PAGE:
In Chrysler bankruptcy, GM gets glimpse of one road ahead

In coming weeks, talks among GM stakeholders could be influenced by how the judge in the Chrysler case treats creditors.

By , Staff writer

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    Auto workers cross paths during afternoon shift change at Chrysler's Detroit Axle plant in Detroit.
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The bankruptcy of Chrysler could serve as a test case for the Obama administration as it prepares for the possibility of taking another automotive giant, General Motors, down the same path.

President Obama hopes that the Chrysler bankruptcy will be a relatively quick process that will help save thousands of US factory jobs.

One promising sign is that Chrysler has filed for a Chapter 11-style bankruptcy, from which it may emerge as a viable carmarker. A month ago, a White House task force gave a bleak assessment of the company’s prospects, and the firm appeared headed for possible liquidation under Chapter 7 of the bankruptcy code.

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Even now, however, the court process for Chrysler may not prove quick or simple.

Its efforts to develop a government-backed restructuring plan have faltered on the same issue that has snagged GM – a battle with creditors who hold company bonds. Chrysler has been bargaining with creditors out of court for weeks, to little avail. If the negotiations don't go better in court, it could send an alarm signal to GM.

“At this point, it could go either way,” says Jeremy Anwyl, CEO of Edmunds.com, an automotive information service based in Santa Monica, Calif. “The next couple of weeks are really going to paint the picture of whether this is something that is quick [or not].”

For both carmakers, the goal has been to avoid bankruptcy and to win federal support for downsizing plans that could move them back toward profitability.

The risks of bankruptcy are clear. Consumers are less willing to buy a car from a company in such a condition. And for all the hopes that White House involvement will hasten the process, there’s no guarantee it will.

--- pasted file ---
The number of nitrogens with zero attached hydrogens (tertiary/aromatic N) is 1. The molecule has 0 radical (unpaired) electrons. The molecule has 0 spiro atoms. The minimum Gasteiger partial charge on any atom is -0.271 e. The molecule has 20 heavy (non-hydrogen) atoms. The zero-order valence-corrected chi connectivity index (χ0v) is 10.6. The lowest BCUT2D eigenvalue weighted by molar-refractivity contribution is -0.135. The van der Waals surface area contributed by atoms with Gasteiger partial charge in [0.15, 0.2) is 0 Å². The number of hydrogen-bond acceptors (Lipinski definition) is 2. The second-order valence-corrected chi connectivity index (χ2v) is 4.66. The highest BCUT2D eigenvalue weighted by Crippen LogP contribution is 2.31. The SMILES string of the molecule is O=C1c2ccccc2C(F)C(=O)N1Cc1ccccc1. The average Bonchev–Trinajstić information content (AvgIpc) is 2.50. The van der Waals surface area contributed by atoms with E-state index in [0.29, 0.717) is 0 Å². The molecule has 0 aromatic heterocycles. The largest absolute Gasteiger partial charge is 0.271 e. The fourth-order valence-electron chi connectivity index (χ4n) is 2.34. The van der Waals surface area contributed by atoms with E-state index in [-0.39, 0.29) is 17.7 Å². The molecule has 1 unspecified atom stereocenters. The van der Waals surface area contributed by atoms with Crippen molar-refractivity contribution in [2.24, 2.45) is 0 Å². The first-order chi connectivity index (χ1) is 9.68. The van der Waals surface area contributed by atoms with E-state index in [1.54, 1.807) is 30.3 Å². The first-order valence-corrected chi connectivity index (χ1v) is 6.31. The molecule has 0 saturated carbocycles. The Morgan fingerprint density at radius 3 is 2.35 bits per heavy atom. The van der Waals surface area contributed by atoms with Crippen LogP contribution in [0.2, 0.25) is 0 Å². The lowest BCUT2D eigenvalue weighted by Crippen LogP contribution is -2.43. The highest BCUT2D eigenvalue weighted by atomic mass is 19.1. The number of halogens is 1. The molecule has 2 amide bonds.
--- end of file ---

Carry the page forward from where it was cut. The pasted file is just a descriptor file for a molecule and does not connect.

Delphi, the big auto-parts supplier, is a cautionary tale of how bankruptcy can last for years. The former GM subsidiary has been in bankruptcy since 2005.

Still, many creditors believe they’ll recover more of their investment in court than in deal-cutting guided by Mr. Obama’s automotive task force, which they say favors labor-union interests over those of bondholders.

But one scenario, Mr. Anwyl says, is that GM stakeholders may work harder to cut a deal before a government-imposed June 1 deadline in order to avoid following Chrysler into court. That could be the case, for example, if creditors see evidence of weak prospects in court.

The flip side, he says, is that early decisions by the judge in Chrysler’s bankruptcy could favor creditors, bolstering the view of GM bond holders that their best hopes lie in court.

“They have legal rights,” says Dan Ferris, editor of the newsletter DailyWealth.com, put out by Stansberry & Associates Investment Research in Baltimore.

In an out-of-court deal on Chrysler, not supported by all creditors, bondholders would get a $2 billion payout to relinquish their claim on $7 billion in debts.

In that deal, another of Chrysler’s creditors, a healthcare trust fund for retired Chrysler assembly workers, would trade much of its claim for a 55 percent ownership stake in the company. Italian carmaker Fiat would enter an alliance to own 20 to 35 percent of the firm.

Will that deal become the basis for a quick bankruptcy, over in a month or two?

The Obama task force hopes this will be the case. But many analysts are skeptical that things will fall into place quickly for Chrysler – or GM.

“These are enormous companies with enormous amounts of debt,” says Mr. Ferris. “I don’t believe any of this quick bankruptcy stuff. They’re both going to be pigs through a python. It’s complicated.”

The GM dealmaking has been moving along a track that’s similar to that of Chrysler, but far from identical. There’s no merger in the works, like the Fiat deal.

And in GM’s case, the government appears likely to end up owning a majority of the new firm – until the firm recovers enough that the stake can be sold.

But as with Chrysler, the sticking point has been creditors, who say the task force isn’t giving them as good a deal as they’ll get in court. At the same time, the federal government is adding some value to Chrysler and GM by its willingness to pump billions in new loans into them.

On Thursday, Obama blamed the bankruptcy on the creditors who wouldn’t sign onto the government-backed deal.

The largest Chrysler creditors had agreed, but Obama said certain hedge funds were holding out for an “unjustified taxpayer-funded bailout.”

Justified or not, the hopes of creditors for a better deal could make it very hard for GM to avoid following Chrysler into bankruptcy.

Still, bankruptcy at GM and Chrysler doesn’t have to be long and messy, says Anwyl of Edmunds.com. “We may see that a deal is actually cut that the judge just basically approves,” he says.

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